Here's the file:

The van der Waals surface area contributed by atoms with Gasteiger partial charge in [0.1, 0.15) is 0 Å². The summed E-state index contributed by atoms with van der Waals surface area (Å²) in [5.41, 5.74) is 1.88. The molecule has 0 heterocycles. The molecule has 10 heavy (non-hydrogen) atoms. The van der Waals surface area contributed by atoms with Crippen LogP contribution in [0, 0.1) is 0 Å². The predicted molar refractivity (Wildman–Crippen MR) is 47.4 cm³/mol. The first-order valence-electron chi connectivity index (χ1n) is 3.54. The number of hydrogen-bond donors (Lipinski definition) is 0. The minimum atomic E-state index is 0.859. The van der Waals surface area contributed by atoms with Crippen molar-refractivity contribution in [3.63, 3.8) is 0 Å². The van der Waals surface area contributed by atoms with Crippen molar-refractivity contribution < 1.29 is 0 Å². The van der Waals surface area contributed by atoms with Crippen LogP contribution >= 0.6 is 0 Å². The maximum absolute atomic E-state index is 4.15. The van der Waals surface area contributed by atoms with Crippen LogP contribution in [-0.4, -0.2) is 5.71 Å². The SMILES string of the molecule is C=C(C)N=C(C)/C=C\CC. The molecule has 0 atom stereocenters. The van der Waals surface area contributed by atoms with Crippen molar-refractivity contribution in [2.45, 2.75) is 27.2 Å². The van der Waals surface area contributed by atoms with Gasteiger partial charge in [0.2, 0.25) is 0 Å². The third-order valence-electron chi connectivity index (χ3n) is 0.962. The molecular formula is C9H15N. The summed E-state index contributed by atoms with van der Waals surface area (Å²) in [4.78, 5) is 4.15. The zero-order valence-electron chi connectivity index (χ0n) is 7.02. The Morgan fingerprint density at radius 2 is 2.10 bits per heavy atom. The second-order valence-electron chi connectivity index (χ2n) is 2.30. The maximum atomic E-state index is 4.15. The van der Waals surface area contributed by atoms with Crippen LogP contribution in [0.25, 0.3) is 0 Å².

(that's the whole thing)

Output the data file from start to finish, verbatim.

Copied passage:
The van der Waals surface area contributed by atoms with Gasteiger partial charge in [0.1, 0.15) is 0 Å². The summed E-state index contributed by atoms with van der Waals surface area (Å²) in [5.41, 5.74) is 1.88. The molecule has 0 heterocycles. The molecule has 10 heavy (non-hydrogen) atoms. The van der Waals surface area contributed by atoms with Crippen LogP contribution in [0, 0.1) is 0 Å². The predicted molar refractivity (Wildman–Crippen MR) is 47.4 cm³/mol. The first-order valence-electron chi connectivity index (χ1n) is 3.54. The number of hydrogen-bond donors (Lipinski definition) is 0. The minimum atomic E-state index is 0.859. The van der Waals surface area contributed by atoms with Crippen molar-refractivity contribution in [3.63, 3.8) is 0 Å². The van der Waals surface area contributed by atoms with Crippen molar-refractivity contribution < 1.29 is 0 Å². The van der Waals surface area contributed by atoms with Crippen LogP contribution >= 0.6 is 0 Å². The maximum absolute atomic E-state index is 4.15. The van der Waals surface area contributed by atoms with Crippen LogP contribution in [-0.4, -0.2) is 5.71 Å². The SMILES string of the molecule is C=C(C)N=C(C)/C=C\CC. The molecule has 0 atom stereocenters. The van der Waals surface area contributed by atoms with Crippen molar-refractivity contribution in [2.45, 2.75) is 27.2 Å². The van der Waals surface area contributed by atoms with Gasteiger partial charge in [0.2, 0.25) is 0 Å². The third-order valence-electron chi connectivity index (χ3n) is 0.962. The molecular formula is C9H15N. The summed E-state index contributed by atoms with van der Waals surface area (Å²) in [4.78, 5) is 4.15. The zero-order valence-electron chi connectivity index (χ0n) is 7.02. The Morgan fingerprint density at radius 2 is 2.10 bits per heavy atom. The second-order valence-electron chi connectivity index (χ2n) is 2.30. The maximum atomic E-state index is 4.15. The van der Waals surface area contributed by atoms with Crippen LogP contribution in [0.25, 0.3) is 0 Å².